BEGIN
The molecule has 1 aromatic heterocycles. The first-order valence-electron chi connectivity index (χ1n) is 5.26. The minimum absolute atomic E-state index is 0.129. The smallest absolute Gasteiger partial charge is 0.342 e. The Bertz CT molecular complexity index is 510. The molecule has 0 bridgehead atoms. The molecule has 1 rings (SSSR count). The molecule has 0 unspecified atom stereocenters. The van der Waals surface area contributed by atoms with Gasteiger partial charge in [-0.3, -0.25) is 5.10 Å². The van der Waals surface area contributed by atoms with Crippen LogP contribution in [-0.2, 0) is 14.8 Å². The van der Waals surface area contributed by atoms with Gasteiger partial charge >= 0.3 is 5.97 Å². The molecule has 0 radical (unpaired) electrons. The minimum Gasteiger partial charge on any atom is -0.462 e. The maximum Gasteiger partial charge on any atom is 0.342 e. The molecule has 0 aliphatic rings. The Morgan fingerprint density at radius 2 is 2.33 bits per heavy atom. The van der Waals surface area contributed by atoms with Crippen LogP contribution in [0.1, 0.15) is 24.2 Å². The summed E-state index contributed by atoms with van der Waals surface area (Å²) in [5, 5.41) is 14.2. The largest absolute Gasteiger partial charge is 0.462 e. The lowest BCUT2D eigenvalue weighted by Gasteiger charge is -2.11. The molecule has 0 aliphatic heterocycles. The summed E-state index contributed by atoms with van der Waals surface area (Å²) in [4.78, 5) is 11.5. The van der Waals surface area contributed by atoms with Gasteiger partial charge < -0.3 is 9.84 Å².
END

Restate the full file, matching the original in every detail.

The molecule has 1 aromatic heterocycles. The first-order valence-electron chi connectivity index (χ1n) is 5.26. The minimum absolute atomic E-state index is 0.129. The smallest absolute Gasteiger partial charge is 0.342 e. The Bertz CT molecular complexity index is 510. The molecule has 0 bridgehead atoms. The molecule has 1 rings (SSSR count). The molecule has 0 unspecified atom stereocenters. The van der Waals surface area contributed by atoms with Gasteiger partial charge in [-0.3, -0.25) is 5.10 Å². The van der Waals surface area contributed by atoms with Crippen LogP contribution in [-0.2, 0) is 14.8 Å². The van der Waals surface area contributed by atoms with Gasteiger partial charge >= 0.3 is 5.97 Å². The molecule has 0 radical (unpaired) electrons. The minimum Gasteiger partial charge on any atom is -0.462 e. The maximum Gasteiger partial charge on any atom is 0.342 e. The molecule has 0 aliphatic rings. The Morgan fingerprint density at radius 2 is 2.33 bits per heavy atom. The van der Waals surface area contributed by atoms with Crippen LogP contribution in [0.1, 0.15) is 24.2 Å². The summed E-state index contributed by atoms with van der Waals surface area (Å²) in [5, 5.41) is 14.2. The largest absolute Gasteiger partial charge is 0.462 e. The lowest BCUT2D eigenvalue weighted by Gasteiger charge is -2.11. The molecule has 0 aliphatic heterocycles. The summed E-state index contributed by atoms with van der Waals surface area (Å²) in [4.78, 5) is 11.5. The van der Waals surface area contributed by atoms with Gasteiger partial charge < -0.3 is 9.84 Å².